THE DAILY LEADER / KIM HENDERSON / Ward Blackwell acknowledges he couldn't have made it through his cancer battle without the help of his wife, Gail. "She made me do the things I didn't want to do, but had to do," Ward laughs, using his hands to show the size of some of the pills Gail helped him take. "She's been a very good caregiver."
THE DAILY LEADER / KIM HENDERSON / Ward Blackwell acknowledges he couldn't have made it through his cancer battle without the help of his wife, Gail. "She made me do the things I didn't want to do, but had to do," Ward laughs, using his hands to show the size of some of the pills Gail helped him take. "She's been a very good caregiver."

Lincoln County couple celebrates gift that keeps on giving

Published 10:00pm Saturday, December 21, 2013

Ward Blackwell is seeing things differently this Christmas than he did in past ones. Funny how a liver transplant can affect someone’s vision that way.

It’s been nearly a year since that cold January morning when Ward and his wife, Gail, were in Jackson taking what they thought was a smart step: establishing themselves as new patients with Reeves Darby, a physician who had cared for Gail’s dad.

“We knew it would be hard to get in with a gastro specialist if something happened, so we decided to make the connection,” Gail recalls. The couple got more from their appointment than they anticipated, however. Ward’s routine colonoscopy showed something Dr. Darby thought looked like cancer.

That was the day, according to the Brookhaven couple, their world turned upside down. For the next several months their life would become a rollercoaster ride filled with trips to Ochsner’s Hosptial in New Orleans, bone density tests, blood samples, internet research, anti-rejection pills, and learning to lean on their church family.

In late January, doctors at Ochsner’s made the decision to treat two spots they found on Ward’s liver by an injection process called chemoembullization. Round one came on February 5, and after the second in April, it appeared the cancer was contained. That success led Ward’s doctors to broach the subject of a long-term solution to his condition – a liver transplant.

“We went to a meeting so the transplant team could explain everything to us,” Gail says. “When they told us we’d have to stay in New Orleans a lot of the time, my first question was,’Where?’”

That’s when a nurse introduced the Blackwells to Hope Lodge, a facility sponsored by the American Cancer Society. After touring the nearby three-story building with its residential inn-type accommodations, the Blackwells knew they would have a home away from home. Gail shares, “We were told that Drew Brees and the New Orleans Saints gave a million dollars to make the Hope Lodge possible. It’s a beautiful place.”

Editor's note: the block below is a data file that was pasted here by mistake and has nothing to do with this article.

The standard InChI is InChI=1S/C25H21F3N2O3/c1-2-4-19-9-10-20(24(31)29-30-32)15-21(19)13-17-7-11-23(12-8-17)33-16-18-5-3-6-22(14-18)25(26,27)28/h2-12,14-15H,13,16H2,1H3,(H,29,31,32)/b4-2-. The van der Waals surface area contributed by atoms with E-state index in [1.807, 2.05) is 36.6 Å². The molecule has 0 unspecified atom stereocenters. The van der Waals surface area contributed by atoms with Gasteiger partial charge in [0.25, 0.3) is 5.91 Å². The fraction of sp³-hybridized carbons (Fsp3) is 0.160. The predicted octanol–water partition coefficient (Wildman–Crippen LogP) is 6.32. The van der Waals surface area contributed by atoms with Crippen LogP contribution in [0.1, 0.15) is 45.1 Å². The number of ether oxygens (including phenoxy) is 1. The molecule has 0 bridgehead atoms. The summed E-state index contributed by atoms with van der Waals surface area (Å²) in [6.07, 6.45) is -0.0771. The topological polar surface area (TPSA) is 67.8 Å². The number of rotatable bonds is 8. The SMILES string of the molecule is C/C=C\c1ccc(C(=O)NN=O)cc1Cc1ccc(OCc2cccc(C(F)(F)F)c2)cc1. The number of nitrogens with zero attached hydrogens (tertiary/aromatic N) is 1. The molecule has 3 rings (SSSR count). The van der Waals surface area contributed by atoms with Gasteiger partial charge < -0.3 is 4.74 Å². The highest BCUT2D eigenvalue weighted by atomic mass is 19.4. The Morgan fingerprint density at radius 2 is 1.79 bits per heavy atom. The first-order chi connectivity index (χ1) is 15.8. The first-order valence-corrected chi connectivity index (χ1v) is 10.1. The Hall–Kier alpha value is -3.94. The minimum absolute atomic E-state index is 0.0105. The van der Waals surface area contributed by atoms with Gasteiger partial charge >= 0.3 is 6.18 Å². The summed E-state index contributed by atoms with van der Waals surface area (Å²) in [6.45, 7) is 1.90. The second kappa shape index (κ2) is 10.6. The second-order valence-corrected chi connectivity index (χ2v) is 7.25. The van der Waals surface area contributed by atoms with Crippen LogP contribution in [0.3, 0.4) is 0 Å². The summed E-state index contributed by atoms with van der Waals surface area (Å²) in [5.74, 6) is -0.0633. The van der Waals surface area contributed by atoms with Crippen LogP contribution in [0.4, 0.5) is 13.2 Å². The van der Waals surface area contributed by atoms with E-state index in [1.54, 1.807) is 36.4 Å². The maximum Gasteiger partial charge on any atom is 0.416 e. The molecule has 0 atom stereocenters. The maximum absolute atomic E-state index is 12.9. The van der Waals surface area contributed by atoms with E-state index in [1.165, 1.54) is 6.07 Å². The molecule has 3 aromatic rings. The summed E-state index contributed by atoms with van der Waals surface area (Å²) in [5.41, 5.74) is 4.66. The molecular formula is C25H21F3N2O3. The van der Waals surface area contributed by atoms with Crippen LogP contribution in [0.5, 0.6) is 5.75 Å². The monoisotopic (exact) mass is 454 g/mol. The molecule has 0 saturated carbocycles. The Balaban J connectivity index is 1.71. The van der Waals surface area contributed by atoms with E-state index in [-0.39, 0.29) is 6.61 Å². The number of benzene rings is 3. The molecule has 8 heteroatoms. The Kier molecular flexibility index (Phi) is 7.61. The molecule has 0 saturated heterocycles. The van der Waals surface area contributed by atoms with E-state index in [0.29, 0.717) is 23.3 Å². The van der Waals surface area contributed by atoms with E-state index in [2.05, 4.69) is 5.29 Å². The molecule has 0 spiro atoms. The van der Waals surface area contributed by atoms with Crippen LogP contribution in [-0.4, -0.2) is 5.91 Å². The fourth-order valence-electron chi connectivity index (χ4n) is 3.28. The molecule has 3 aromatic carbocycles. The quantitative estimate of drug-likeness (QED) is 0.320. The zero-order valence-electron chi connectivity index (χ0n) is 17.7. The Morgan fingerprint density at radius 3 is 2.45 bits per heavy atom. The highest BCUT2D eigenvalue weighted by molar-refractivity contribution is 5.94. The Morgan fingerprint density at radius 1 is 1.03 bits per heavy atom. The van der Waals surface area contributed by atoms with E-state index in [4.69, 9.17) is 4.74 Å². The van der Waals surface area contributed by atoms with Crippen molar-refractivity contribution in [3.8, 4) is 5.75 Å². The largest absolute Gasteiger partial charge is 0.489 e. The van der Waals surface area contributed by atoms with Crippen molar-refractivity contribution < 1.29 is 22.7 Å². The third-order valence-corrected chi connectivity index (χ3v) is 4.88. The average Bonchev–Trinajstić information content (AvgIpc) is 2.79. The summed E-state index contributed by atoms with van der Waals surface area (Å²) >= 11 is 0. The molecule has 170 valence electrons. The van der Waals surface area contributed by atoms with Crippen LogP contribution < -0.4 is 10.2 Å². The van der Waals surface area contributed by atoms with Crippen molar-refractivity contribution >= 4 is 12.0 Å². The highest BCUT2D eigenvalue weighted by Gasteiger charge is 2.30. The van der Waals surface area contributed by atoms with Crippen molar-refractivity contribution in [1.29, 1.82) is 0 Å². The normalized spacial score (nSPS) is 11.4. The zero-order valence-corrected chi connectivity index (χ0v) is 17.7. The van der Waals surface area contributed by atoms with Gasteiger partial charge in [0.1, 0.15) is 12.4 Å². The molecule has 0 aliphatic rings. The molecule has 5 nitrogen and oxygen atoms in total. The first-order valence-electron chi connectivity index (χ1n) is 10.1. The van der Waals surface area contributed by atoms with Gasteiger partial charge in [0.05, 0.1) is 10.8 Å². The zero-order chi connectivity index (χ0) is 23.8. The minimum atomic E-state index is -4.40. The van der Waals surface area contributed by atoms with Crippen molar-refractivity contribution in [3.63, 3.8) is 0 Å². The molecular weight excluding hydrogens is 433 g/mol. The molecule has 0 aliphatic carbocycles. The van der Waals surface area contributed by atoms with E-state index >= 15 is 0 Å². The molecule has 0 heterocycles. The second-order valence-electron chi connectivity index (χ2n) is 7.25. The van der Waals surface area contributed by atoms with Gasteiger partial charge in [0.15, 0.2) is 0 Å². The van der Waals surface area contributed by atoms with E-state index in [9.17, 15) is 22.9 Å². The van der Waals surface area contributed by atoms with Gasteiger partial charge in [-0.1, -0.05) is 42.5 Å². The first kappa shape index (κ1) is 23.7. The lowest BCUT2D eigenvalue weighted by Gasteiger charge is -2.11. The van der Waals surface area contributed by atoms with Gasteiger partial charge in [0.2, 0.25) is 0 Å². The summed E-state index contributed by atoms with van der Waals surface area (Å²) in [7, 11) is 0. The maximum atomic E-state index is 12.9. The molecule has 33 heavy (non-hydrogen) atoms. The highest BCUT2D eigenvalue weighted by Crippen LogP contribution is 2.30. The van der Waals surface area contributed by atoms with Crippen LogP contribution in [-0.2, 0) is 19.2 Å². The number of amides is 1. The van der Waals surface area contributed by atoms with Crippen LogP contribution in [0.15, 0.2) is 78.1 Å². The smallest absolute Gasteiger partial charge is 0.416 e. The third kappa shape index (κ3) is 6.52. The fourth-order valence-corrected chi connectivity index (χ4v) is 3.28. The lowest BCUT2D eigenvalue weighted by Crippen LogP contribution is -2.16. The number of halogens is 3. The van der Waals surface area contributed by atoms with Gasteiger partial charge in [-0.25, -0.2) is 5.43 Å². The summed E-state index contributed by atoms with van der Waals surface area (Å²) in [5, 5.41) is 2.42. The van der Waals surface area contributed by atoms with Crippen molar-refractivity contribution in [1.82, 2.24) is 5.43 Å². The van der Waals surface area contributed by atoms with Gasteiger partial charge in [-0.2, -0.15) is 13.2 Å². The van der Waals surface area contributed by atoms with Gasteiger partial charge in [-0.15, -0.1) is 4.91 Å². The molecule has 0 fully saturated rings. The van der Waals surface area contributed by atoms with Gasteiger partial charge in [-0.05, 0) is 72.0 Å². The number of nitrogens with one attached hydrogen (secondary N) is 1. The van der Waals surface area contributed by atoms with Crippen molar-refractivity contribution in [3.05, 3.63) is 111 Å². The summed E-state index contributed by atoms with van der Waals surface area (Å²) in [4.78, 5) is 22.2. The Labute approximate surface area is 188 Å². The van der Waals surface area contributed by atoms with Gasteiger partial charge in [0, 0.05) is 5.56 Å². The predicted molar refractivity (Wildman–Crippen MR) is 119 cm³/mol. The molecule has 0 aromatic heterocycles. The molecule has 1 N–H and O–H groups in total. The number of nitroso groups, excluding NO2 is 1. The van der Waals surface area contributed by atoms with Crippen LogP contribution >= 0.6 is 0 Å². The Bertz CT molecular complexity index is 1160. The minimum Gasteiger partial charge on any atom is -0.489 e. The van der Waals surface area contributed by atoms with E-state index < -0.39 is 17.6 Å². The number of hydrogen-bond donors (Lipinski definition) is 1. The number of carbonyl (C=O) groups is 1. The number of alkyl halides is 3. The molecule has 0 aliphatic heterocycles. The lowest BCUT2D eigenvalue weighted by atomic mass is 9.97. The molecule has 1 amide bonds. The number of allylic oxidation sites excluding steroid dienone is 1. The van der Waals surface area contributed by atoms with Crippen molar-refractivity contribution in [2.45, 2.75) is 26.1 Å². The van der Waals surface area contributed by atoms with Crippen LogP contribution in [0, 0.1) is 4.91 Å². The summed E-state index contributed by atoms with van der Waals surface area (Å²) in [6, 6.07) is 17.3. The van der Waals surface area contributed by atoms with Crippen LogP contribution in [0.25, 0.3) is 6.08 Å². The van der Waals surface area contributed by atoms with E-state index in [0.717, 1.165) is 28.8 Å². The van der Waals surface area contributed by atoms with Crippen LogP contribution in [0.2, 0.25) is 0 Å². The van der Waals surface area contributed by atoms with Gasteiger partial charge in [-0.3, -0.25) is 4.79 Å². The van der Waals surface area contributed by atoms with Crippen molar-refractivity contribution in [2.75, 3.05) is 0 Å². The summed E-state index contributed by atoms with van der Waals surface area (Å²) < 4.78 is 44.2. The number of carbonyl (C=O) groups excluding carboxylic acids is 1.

The Blackwells’ rollercoaster ride also included other surprising twists along the way, including two false runs to Ochsner’s for a donor liver. The first organ was found to be too large for Ward, and the second time they got the call, Ward was only a back up for the patient who actually ended up as the recipient. In spite of these disappointments, the couple continued to keep their suitcases packed and their car’s gas tank filled. That was a wise move, because a third call came on June 21, and this time it was a go. Nearly two months would pass before the Blackwells would return to their home.

Ward speaks of his liver donor with great respect. “He was only 25 years old. I lost a brother that age and I know what it did to my parents, so I pray for his family. I’m thankful he chose to be an organ donor.” Ward is hopeful that the donor’s family will choose to let him make contact after the first of the year. “I really want to be able to thank them,” he says.

The Blackwells have learned that recovery from a liver transplant is serious business. There have been additional hospital stays, an 80-pound weight loss, immunity issues. In fact, upon discharge from Ochsner’s, Ward was told to stay away from crowds.

“We had to be real careful about being around anyone other than family members,” Gail explains. “We needed to be the last ones in church and the first ones to leave.” She smiles at the memory of the concern shown by their church family at Nola Baptist.

“Someone put a sign at the end of the pew saying that row was reserved for Ward. He didn’t like attention, so he took it with us when we left.”

Ward, a retired oil field worker and plumber, admits there were struggles.

“The toughest part about the transplant has been all the things that go through my head, like will the cancer come back? And I felt worthless because I couldn’t lift anything.” He also says there were times when he felt like giving up. “The pain was pretty bad, and I was worried that if I got on too much medication I wouldn’t be able to get off of it.” But Ward is looking at things a lot differently now.

“Take something simple like mowing,” he says, “I love to mow now because not too long ago, I couldn’t. I could hardly get out of the bed.” Sit-ups and barbells are helping him regain muscle strength, and he’s answering questions about his progress with a standard, “Better than I deserve.” Gail says she feels the very same way.

“We have been blessed more than we ever deserved,” she says. “We had a wonderful medical team and a place to stay where we made lifetime friendships. There’s a lot for us to celebrate this Christmas.”

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